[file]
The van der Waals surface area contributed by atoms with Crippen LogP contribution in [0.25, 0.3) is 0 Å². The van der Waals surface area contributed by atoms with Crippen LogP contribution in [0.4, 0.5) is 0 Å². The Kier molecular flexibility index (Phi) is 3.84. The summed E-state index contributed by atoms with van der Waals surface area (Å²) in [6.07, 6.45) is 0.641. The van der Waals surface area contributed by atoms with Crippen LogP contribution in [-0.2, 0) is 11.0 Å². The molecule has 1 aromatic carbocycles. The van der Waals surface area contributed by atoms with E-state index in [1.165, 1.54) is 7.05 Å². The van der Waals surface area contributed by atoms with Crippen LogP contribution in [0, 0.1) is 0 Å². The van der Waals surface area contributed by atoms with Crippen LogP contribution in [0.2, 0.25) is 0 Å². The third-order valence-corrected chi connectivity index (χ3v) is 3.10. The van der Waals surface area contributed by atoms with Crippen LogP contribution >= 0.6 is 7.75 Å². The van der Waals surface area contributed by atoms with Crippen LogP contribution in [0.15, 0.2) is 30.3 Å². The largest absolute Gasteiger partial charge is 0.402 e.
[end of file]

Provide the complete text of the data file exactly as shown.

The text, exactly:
The van der Waals surface area contributed by atoms with Crippen LogP contribution in [0.25, 0.3) is 0 Å². The van der Waals surface area contributed by atoms with Crippen LogP contribution in [0.4, 0.5) is 0 Å². The Kier molecular flexibility index (Phi) is 3.84. The summed E-state index contributed by atoms with van der Waals surface area (Å²) in [6.07, 6.45) is 0.641. The van der Waals surface area contributed by atoms with Crippen LogP contribution in [-0.2, 0) is 11.0 Å². The molecule has 1 aromatic carbocycles. The van der Waals surface area contributed by atoms with E-state index in [1.165, 1.54) is 7.05 Å². The van der Waals surface area contributed by atoms with Crippen LogP contribution in [0, 0.1) is 0 Å². The van der Waals surface area contributed by atoms with Crippen LogP contribution in [0.2, 0.25) is 0 Å². The third-order valence-corrected chi connectivity index (χ3v) is 3.10. The van der Waals surface area contributed by atoms with Crippen LogP contribution >= 0.6 is 7.75 Å². The van der Waals surface area contributed by atoms with Crippen LogP contribution in [0.15, 0.2) is 30.3 Å². The largest absolute Gasteiger partial charge is 0.402 e.